Secretaries 1660—1870

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Institute of Historical Research

Publication

Author

J.C. Sainty

Year published

1972

Supporting documents

Pages

29-31

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'Secretaries 1660—1870', Office-Holders in Modern Britain: Volume 1: Treasury Officials 1660-1870 (1972), pp. 29-31. URL: http://www.british-history.ac.uk/report.aspx?compid=16741 Date accessed: 23 October 2014.


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Secretaries 1660-1870

Having originated as the personal servant of the Treasurer, the Secretary of the Treasury had by the Restoration acquired functions which were essential to the conduct of the business of the office. (fn. 1) Apart from a special arrangement in 1685-6 when Gwyn acted as additional Secretary for the Irish business of the Treasury, there was only one Secretary until 1711 when a second secretaryship was created on a permanent basis. (fn. 2) The right of nomination to the offices rested formally with the Treasurer or the Board. (fn. 3) The Secretaries did not receive instruments of appointment, their entry into office being marked only by their being called in to take their seats at the Board. These events were not regularly recorded in the minutes until 1730. (fn. 4)

The tenure of the offices was never formally defined and varied considerably at different periods. Between 1660 and 1695 it was relatively insecure, new appointments usually being made whenever there was a change of Treasurer or a substantial alteration in the composition of the Board. From the time of Lowndes' appointment in 1695 until the death of Scrope in 1752 the tenure of the secretaryship which they held was in practice permanent and unaffected by political changes. The tenure of the second secretaryship, on the other hand, was from the first precarious, new appointments usually being made whenever there was a change of First Lord. After 1752 it was the general rule for both Secretaries to retire with their political patrons. Until that year the Secretary with permanent tenure enjoyed precedence over his colleague. Thereafter a new practice was introduced in accordance with which the Junior Secretary succeeded as a matter of course to the senior office when it fell vacant. (fn. 5) This practice continued to be generally observed until 1830 after which, with the development of distinct parliamentary and financial secretaryships, it ceased to operate. The adoption of the terms Parliamentary and Financial as opposed to Senior and Junior Secretaries was never specifically authorised by the Treasury and is impossible to date with precision. For the purposes of these lists the year 1830 has been selected as being less open to objection than any other. (fn. 6)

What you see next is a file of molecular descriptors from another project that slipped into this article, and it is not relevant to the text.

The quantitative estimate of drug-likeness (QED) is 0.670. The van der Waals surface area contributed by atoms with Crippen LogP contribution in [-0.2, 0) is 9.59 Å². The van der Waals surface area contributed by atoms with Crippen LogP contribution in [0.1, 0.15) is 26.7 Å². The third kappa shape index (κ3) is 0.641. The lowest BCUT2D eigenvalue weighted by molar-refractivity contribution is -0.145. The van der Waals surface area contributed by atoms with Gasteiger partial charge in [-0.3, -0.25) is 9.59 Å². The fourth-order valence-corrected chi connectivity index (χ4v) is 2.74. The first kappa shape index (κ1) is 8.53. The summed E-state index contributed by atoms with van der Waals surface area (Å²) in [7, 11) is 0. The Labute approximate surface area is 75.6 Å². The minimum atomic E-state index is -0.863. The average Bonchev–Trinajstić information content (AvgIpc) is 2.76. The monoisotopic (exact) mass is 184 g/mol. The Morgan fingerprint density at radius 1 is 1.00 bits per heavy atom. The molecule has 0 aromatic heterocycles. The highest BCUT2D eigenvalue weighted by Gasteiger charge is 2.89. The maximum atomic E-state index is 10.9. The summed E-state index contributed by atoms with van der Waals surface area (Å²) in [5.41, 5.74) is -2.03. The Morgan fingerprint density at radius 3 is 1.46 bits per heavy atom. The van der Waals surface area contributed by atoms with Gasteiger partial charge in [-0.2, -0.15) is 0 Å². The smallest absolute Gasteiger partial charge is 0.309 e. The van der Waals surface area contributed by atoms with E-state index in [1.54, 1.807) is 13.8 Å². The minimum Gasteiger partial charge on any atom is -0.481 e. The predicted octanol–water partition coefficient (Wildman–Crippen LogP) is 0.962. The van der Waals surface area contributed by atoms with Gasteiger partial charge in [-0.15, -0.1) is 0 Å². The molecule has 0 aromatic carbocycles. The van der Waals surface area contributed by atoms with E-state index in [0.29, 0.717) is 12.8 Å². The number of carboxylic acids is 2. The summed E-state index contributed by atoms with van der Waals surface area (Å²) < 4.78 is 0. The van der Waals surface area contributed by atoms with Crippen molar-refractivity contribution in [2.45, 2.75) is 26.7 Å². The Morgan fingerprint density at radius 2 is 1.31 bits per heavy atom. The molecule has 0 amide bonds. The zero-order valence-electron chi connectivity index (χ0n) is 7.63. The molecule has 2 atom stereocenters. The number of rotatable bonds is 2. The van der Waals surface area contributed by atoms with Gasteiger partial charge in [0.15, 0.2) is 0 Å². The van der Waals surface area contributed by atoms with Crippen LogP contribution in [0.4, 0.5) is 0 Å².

Originally the Secretary was dependent on fees for his remuneration. (fn. 7) From the time of the funding of the fees he enjoyed two thirds of the product. Gwyn received in 1685-6 two thirds of the fees arising from Irish business and from the payment of the arrears to the servants of Charles II. (fn. 8) After 1711 each Secretary received a third of the fees. (fn. 9) In 1782 they were accorded fixed salaries of £3000. These salaries were raised to £4000 in 1800. In 1821 they were reduced, for future holders of the offices, to £3500. They were further reduced to £2500 in 1831 and to £2000 in 1851. (fn. 10)

LISTS OF APPOINTMENTS

Senior (Parliamentary) Secretary

1660 June Warwick, Sir P.
1667 May Downing, Sir G.
1671 Oct. Howard, Hon. Sir R.
1673 July Bertie, Hon. C.
1679 March Guy, H.
1689 April Jephson, W.
1691 June Guy, H.
1695 March Lowndes, W.
1724 Jan. Scrope, J.
1752 9 April West, J.
1756 18 Nov. Hardinge, N.
1758 9 April West, J.
1762 29 May Martin, S.
1763 18 April Dyson, J.
1763 24 Aug. Jenkinson, C.
1765 15 July Mellish, W.
1765 30 Sept. Lowndes, C.
1767 18 Aug. Cooper, G.
1782 1 April Strachey, H.
1782 15 July Orde, T.
1783 5 April Burke, R.
1783 27 Dec. Rose, G.
1801 24 March Addington, J. H.
1802 8 July Vansittart, N.
1804 21 May Sturges Bourne, W.
1806 10 Feb. Vansittart, N.
1807 1 April Wellesley, Hon. H.
1809 5 April Arbuthnot, C.
1823 7 Feb. Lushington, S. R.
1827 19 April Planta, J.